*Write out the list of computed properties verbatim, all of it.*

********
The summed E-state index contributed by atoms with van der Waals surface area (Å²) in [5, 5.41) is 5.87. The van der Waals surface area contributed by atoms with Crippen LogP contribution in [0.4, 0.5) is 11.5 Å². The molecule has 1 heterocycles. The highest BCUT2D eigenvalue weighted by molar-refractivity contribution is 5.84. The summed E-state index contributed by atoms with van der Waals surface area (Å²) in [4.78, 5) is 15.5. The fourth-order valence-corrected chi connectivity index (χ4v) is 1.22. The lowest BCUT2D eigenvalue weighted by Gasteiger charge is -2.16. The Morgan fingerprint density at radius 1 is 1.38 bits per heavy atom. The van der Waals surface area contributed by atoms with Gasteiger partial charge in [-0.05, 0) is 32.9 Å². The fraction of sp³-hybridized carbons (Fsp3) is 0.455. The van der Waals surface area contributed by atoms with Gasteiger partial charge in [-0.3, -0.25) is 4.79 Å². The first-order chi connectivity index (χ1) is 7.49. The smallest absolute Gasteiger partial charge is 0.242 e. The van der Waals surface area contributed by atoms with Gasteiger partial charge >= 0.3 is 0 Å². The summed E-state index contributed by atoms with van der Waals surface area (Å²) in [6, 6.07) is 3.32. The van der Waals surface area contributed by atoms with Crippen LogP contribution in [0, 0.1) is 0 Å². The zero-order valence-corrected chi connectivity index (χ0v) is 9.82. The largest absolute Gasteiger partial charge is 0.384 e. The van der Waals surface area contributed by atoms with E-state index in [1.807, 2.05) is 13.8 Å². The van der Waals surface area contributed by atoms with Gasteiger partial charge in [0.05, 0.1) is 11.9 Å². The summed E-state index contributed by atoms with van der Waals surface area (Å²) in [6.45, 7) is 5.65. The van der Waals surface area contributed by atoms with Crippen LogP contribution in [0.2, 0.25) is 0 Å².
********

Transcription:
The summed E-state index contributed by atoms with van der Waals surface area (Å²) in [5, 5.41) is 5.87. The van der Waals surface area contributed by atoms with Crippen LogP contribution in [0.4, 0.5) is 11.5 Å². The molecule has 1 heterocycles. The highest BCUT2D eigenvalue weighted by molar-refractivity contribution is 5.84. The summed E-state index contributed by atoms with van der Waals surface area (Å²) in [4.78, 5) is 15.5. The fourth-order valence-corrected chi connectivity index (χ4v) is 1.22. The lowest BCUT2D eigenvalue weighted by Gasteiger charge is -2.16. The Morgan fingerprint density at radius 1 is 1.38 bits per heavy atom. The van der Waals surface area contributed by atoms with Gasteiger partial charge in [-0.05, 0) is 32.9 Å². The fraction of sp³-hybridized carbons (Fsp3) is 0.455. The van der Waals surface area contributed by atoms with Gasteiger partial charge in [-0.3, -0.25) is 4.79 Å². The first-order chi connectivity index (χ1) is 7.49. The smallest absolute Gasteiger partial charge is 0.242 e. The van der Waals surface area contributed by atoms with Gasteiger partial charge >= 0.3 is 0 Å². The summed E-state index contributed by atoms with van der Waals surface area (Å²) in [6, 6.07) is 3.32. The van der Waals surface area contributed by atoms with Crippen LogP contribution in [0, 0.1) is 0 Å². The zero-order valence-corrected chi connectivity index (χ0v) is 9.82. The largest absolute Gasteiger partial charge is 0.384 e. The van der Waals surface area contributed by atoms with E-state index in [1.807, 2.05) is 13.8 Å². The van der Waals surface area contributed by atoms with Gasteiger partial charge in [0.05, 0.1) is 11.9 Å². The summed E-state index contributed by atoms with van der Waals surface area (Å²) in [6.45, 7) is 5.65. The van der Waals surface area contributed by atoms with Crippen LogP contribution in [0.2, 0.25) is 0 Å².